Compared with Canaccord Genuity, which earlier this week forecast double-digit returns for Canadian real estate investment trusts this year, CIBC World Markets is almost sounding downbeat.
In its own outlook for the REIT sector today, CIBC forecast total returns – including distributions – of zero per cent to 10 per cent.
Such a wide forecast, if not overly insightful, at least runs a good chance of coming true. It also highlights the importance of selecting REITs that can hold up well in a new environment of higher interest rates.
Key to its forecast is that CIBC thinks the Canadian REIT market has reached the end of a 20-year era of falling interest rates and – consequently – stellar returns. In the last 15 years, Canadian REITs delivered an impressive average compound annual return of 13 per cent – some 700 basis points higher than the TSX composite index per year.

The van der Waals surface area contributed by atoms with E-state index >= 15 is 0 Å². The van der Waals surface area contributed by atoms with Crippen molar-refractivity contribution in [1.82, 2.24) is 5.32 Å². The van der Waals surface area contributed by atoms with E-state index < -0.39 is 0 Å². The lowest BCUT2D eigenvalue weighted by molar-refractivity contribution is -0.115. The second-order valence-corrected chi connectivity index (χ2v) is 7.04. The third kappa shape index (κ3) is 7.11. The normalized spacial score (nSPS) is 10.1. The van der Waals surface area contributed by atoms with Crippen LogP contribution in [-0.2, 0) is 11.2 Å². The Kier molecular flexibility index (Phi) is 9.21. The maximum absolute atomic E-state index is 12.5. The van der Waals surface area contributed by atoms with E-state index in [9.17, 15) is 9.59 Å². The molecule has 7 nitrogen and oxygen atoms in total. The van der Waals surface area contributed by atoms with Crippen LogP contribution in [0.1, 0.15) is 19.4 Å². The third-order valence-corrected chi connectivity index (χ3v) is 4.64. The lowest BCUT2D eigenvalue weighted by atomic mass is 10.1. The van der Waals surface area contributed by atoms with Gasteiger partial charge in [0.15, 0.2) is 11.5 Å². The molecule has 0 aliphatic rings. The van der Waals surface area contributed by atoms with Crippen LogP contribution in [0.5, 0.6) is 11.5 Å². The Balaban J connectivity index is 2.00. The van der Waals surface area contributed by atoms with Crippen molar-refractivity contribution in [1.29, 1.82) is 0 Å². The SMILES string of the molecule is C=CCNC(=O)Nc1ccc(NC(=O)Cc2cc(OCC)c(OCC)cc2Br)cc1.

But now, CIBC believes, we're in the dawn of a new era, where interest rates will no longer be declining. It'll have a profound impact on the REIT market, characterized, it says, by:
- Less competitive cost of capital and reduced effectiveness of acquisition growth;
- Potentially lower funds from operations and adjusted funds from operations growth as refinancing benefits diminish;
- A reduced frequency and magnitude of REIT distribution increases in the near term;
- Increased focus on value-add, development and redevelopment growth strategies;
- Competitive strategic advantage in more flexible capital structures and payout ratios.
In such an environment, the most successful Canadian REITs will be those with the financial flexibility and expertise to come up with alternative growth strategies.